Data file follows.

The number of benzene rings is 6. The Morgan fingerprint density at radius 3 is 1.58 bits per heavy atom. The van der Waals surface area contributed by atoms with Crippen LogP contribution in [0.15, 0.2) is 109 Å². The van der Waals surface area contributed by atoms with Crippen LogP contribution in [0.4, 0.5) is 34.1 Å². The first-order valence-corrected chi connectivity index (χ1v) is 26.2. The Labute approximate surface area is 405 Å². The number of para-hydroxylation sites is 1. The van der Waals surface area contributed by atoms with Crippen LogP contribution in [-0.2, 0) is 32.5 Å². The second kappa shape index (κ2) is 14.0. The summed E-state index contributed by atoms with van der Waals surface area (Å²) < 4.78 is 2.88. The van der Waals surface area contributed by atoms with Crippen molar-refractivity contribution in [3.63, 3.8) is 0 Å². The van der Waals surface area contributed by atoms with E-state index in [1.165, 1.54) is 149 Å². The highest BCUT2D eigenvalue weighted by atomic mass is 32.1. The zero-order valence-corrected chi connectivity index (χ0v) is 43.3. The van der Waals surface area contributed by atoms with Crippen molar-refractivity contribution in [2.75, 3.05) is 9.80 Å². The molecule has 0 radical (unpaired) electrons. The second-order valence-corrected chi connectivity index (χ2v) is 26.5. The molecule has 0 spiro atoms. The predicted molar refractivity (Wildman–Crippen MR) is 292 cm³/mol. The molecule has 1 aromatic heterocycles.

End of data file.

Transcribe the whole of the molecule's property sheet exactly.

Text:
The number of benzene rings is 6. The Morgan fingerprint density at radius 3 is 1.58 bits per heavy atom. The van der Waals surface area contributed by atoms with Crippen LogP contribution in [0.15, 0.2) is 109 Å². The van der Waals surface area contributed by atoms with Crippen LogP contribution in [0.4, 0.5) is 34.1 Å². The first-order valence-corrected chi connectivity index (χ1v) is 26.2. The Labute approximate surface area is 405 Å². The number of para-hydroxylation sites is 1. The van der Waals surface area contributed by atoms with Crippen LogP contribution in [-0.2, 0) is 32.5 Å². The second kappa shape index (κ2) is 14.0. The summed E-state index contributed by atoms with van der Waals surface area (Å²) < 4.78 is 2.88. The van der Waals surface area contributed by atoms with Crippen molar-refractivity contribution in [3.63, 3.8) is 0 Å². The van der Waals surface area contributed by atoms with E-state index in [1.165, 1.54) is 149 Å². The highest BCUT2D eigenvalue weighted by atomic mass is 32.1. The zero-order valence-corrected chi connectivity index (χ0v) is 43.3. The van der Waals surface area contributed by atoms with Crippen molar-refractivity contribution in [2.75, 3.05) is 9.80 Å². The molecule has 0 radical (unpaired) electrons. The second-order valence-corrected chi connectivity index (χ2v) is 26.5. The molecule has 0 spiro atoms. The predicted molar refractivity (Wildman–Crippen MR) is 292 cm³/mol. The molecule has 1 aromatic heterocycles.